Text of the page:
For decades, financial advisors have counseled clients that they should be able to safely withdraw 4% of their assets each year as a means of providing income, while maintaining an account balance large enough to keep income flowing through retirement.
While some of the underlying thinking behind the so-called 4% rule was prudent, it was hatched in an era in which interest rates were much higher, capital markets less volatile and, most important, Americans had shorter lifespans.
Given today's market volatility and changed retirement landscape, it's safe to assume that the 4% rule may be obsolete. To validate this assumption, we set out to determine whether this rule was sufficient to compensate for the many financial risks that retiring baby boomers and subsequent generations will carry with them into later life.
The answer came back: a resounding no.
New research and modeling, unveiled in a white paper and developed in partnership by our respective firms, reveals that this longstanding rule of thumb puts retirees at significant risk of running out of income should they achieve even an average lifespan — a national dilemma, given that a record 4.5 million Americans will reach the age of 65 in 2024.
The analysis centered on the variables that most affect people's income in retirement: how long they are expected to live, how healthy they are going to be, equity market volatility and the rate of inflation. Here's what we found, based on today's numbers:
Longer life spans make for longer retirements. The average life expectancy for a 65-year-old male is an additional 19 years and an additional 22 years for a female of the same age. Combined, there is a 50% probability that one member of a male-female couple age 65 will survive 27 years or until around age 92; a 25% chance of one person reaching age 97; and about a 5% chance of them living to age 100.
In addition, a third of all 65-year-olds today will live past age 90, with about 1 in 7 living beyond age 95. Making this even more challenging is an average standard deviation of around 10 years for both male and female life expectancy. Given these figures, coupled with the tendency of most individuals to believe they can "beat the average," a reasonable retirement planning horizon might be in the 30-to-35-year range, or to ages 95 to 100.
One in 2 retirees can expect a remainder-of-life health impairment. There is a roughly 50% chance of a 65-year-old adult having some level of physical or cognitive impairment over the remainder of their life. The fact that many insurers no longer sell traditional morbidity-based, long-term care policies is evidence that older-age health needs are viewed as a largely uninsurable risk.
Even modest inflation rates can significantly affect a retiree's purchasing power. A 2% annual inflation rate necessitates doubling of an individual's retirement income over 35 years to maintain purchasing power. By comparison, a 3% inflation rate would shrink this to 23.5 years and require income to nearly triple during a 35-year retirement — or by age 100 for a person who retired at age 65. Even a 1% rate would necessitate a 41% increase in retirement income over 35 years.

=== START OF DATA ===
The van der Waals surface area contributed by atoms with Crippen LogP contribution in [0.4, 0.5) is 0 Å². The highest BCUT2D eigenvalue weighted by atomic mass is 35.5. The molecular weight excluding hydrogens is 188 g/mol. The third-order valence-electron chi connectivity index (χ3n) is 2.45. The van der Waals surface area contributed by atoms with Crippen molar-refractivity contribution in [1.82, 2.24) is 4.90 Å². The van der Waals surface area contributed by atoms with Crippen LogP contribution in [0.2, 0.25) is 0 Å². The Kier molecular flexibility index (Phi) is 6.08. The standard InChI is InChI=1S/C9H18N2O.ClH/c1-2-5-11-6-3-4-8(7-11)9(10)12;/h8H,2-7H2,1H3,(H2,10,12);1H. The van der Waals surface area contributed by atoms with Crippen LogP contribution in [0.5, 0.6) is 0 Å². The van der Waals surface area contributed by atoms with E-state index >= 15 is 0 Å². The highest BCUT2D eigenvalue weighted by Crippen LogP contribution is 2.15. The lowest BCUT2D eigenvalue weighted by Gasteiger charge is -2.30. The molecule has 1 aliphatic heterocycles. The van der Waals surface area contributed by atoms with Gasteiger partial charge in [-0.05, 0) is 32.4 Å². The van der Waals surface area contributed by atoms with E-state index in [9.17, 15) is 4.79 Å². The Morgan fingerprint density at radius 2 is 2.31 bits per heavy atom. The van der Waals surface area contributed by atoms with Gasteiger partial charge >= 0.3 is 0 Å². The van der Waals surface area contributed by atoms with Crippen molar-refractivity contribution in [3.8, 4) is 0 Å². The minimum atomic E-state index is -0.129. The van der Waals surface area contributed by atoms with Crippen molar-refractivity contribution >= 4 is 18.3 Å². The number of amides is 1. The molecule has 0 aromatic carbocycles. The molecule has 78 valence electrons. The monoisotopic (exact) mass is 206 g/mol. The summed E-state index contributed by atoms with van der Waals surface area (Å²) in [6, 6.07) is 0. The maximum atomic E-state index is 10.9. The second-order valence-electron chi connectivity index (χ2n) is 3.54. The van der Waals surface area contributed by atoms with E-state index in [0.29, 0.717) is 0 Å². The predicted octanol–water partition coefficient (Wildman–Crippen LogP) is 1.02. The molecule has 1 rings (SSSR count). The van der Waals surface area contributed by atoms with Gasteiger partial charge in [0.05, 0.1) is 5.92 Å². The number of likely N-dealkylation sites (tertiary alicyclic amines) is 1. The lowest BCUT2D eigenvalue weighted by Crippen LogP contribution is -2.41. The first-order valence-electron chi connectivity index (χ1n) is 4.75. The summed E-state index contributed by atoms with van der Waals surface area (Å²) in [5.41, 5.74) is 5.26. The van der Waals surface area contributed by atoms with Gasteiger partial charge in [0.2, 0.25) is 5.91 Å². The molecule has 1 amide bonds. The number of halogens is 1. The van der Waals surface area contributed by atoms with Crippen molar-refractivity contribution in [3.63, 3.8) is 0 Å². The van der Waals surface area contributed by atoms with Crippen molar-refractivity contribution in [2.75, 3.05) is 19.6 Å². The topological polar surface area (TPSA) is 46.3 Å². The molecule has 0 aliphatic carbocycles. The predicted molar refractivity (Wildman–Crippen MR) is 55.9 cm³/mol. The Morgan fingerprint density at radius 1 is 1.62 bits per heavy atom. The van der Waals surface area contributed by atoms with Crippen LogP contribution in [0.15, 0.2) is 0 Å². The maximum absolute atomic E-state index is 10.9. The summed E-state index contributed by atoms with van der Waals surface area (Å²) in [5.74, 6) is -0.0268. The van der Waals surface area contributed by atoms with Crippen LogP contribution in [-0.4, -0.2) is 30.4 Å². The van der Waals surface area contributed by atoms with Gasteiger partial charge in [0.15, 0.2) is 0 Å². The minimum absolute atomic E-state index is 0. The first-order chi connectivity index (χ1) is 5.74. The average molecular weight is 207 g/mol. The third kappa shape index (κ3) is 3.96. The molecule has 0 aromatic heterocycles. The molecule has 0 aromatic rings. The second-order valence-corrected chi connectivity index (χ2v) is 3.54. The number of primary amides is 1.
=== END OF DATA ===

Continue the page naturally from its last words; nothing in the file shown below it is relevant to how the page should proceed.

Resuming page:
Volatile equity markets can sap a retirement portfolio of its long-term ability to produce income. While equity markets have generally risen, there have been multiple periods of volatility. A significant equity market correction — defined as a decline of 20% — within the first 10 years of retirement increases the risk of running out of income during their remaining lifetime, something economists call sequence risk. The key question is whether that increased risk is acceptable for a typical American retiree.
The analysis determines that even for an individual utilizing both a conservative 60/40 equity-to-fixed-income investment mix, along with a moderate 4% withdrawal rate indexed for inflation, there is a significant risk of running out of income should they achieve even average life expectancy while enduring an equity market correction during their first decade in retirement.
Those who experience a 20% equity market decline sometime within the first 10 years of retirement— a likely outcome given the crash coinciding with the financial crisis of 2008-2009, as well as the December 2018 and current COVID-19 selloffs — are particularly vulnerable to running out of income. Our analysis found that the risk of running out of income under this reasonable scenario was:
What this means is that many Americans entering retirement face a considerable — some would say unacceptable — level of financial risk from the trifecta of longevity, equity market volatility and the uncertainty of older age health costs and long-term care.
Given that pensions have virtually disappeared, leaving millions without a source of protected lifetime income, the good news is that other financial products that can fill the gap already exist.
While many of today's investment offerings — such as target date funds, mutual funds and exchange traded funds — are often used to generate retirement income, the fact is that annuities are the only financial product that was designed for and specifically provide protected lifetime income.
This study demonstrates that the 4% rule is no longer a safe or effective way for retirees to plan for retirement income.
The variables that most affect people's retirement income have each changed significantly. For many Americans looking for a new strategy that accounts for these changes, protected lifetime income from annuities is the smart choice.
— By Colin Devine, principal at C. Devine & Associates and education fellow for the Alliance for Lifetime Income, and Ken Mungan, chairman of Milliman and a member of the Alliance for Lifetime Income.